News (Ancient) Early environmentalists: Pompeii ruins show Romans were keen recyclers

Bestiola

Speculatrix
Staff member
They pioneered feats of engineering that we still rely upon today, from bridges and sewers to concrete and roads.

And the Romans also appear to have been early adopters of the art of recycling, according to new findings.

Archeological researchers at Pompeii, the southern Italian city preserved in ash after the eruption of Mount Vesuvius in 79 AD, have found evidence that inhabitants had a system when it came to disposing of rubbish.

Piles of trash outside the city's walls had been preserved as mounds, which were earlier believed to have been created by an earthquake that predated the volcanic eruption.

Professor Allison Emmerson, an American academic who is part of a research team working at the archeological site, this week stated that the mounds were in fact “staging grounds for cycles of use and reuse”.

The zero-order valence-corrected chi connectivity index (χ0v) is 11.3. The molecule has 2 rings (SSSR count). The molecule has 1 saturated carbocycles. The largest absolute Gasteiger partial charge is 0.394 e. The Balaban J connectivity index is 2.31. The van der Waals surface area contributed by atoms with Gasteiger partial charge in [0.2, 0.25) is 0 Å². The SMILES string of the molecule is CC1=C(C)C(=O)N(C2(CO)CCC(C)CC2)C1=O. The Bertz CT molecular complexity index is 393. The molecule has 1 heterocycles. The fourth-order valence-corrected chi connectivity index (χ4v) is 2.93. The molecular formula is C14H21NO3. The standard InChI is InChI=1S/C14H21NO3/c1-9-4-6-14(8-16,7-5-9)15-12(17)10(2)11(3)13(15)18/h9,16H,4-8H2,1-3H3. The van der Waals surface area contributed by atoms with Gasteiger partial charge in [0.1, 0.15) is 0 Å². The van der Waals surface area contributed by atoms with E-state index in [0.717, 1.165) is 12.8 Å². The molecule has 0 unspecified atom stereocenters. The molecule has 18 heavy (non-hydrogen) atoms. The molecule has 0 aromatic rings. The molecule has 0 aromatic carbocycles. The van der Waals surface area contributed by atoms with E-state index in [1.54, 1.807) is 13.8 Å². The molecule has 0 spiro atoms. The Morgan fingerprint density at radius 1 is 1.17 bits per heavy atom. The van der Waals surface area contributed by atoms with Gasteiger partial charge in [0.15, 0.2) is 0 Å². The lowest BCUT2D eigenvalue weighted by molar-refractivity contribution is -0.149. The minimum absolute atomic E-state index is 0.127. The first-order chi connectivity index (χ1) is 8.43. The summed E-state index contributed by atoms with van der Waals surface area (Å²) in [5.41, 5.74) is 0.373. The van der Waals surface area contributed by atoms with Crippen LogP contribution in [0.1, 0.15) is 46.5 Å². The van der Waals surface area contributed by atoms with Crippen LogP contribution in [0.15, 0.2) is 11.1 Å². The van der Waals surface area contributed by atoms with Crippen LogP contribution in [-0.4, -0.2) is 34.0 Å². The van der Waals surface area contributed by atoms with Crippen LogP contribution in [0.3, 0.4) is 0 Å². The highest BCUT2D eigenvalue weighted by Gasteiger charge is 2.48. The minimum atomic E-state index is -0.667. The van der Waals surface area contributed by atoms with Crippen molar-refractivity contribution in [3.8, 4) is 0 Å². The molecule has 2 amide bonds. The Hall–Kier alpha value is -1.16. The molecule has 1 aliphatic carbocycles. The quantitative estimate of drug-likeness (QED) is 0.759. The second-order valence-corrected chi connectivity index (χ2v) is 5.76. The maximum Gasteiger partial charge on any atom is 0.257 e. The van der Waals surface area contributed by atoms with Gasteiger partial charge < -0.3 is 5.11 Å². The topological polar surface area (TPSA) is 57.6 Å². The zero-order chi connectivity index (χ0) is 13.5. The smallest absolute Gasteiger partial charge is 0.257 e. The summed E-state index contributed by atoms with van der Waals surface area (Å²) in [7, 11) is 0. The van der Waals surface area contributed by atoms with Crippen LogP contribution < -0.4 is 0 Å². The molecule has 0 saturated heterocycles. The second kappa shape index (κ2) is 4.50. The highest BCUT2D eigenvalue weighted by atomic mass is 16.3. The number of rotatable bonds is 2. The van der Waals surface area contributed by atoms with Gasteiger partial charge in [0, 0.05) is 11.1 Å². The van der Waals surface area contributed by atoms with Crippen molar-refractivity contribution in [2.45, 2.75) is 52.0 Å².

“We found that part of the city was built out of trash. The piles outside the walls weren’t material that’s been dumped to get rid of it," said Emmerson, according to The Guardian. "They’re outside the walls being collected and sorted to be resold inside the walls.”

The mounds, which lined almost an entire external wall on the city's northern side, contained traces of ceramic and plaster, which were likely being conserved as construction materials. The piles were mostly cleared in the mid-20th century, when recycling was far less of a predominant concept, though some examples are still being uncovered.

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Bestiola

Speculatrix
Staff member
Disclaimer: Romans are known to have reused all kinds of things, various kind of amphora in specific. That is, all but Dressel 20, since it was used for transporting olive oil, as can be seen in Monte Testaccio. This is nothing especially new but it's good to hear how it was done in Pompeii.
 
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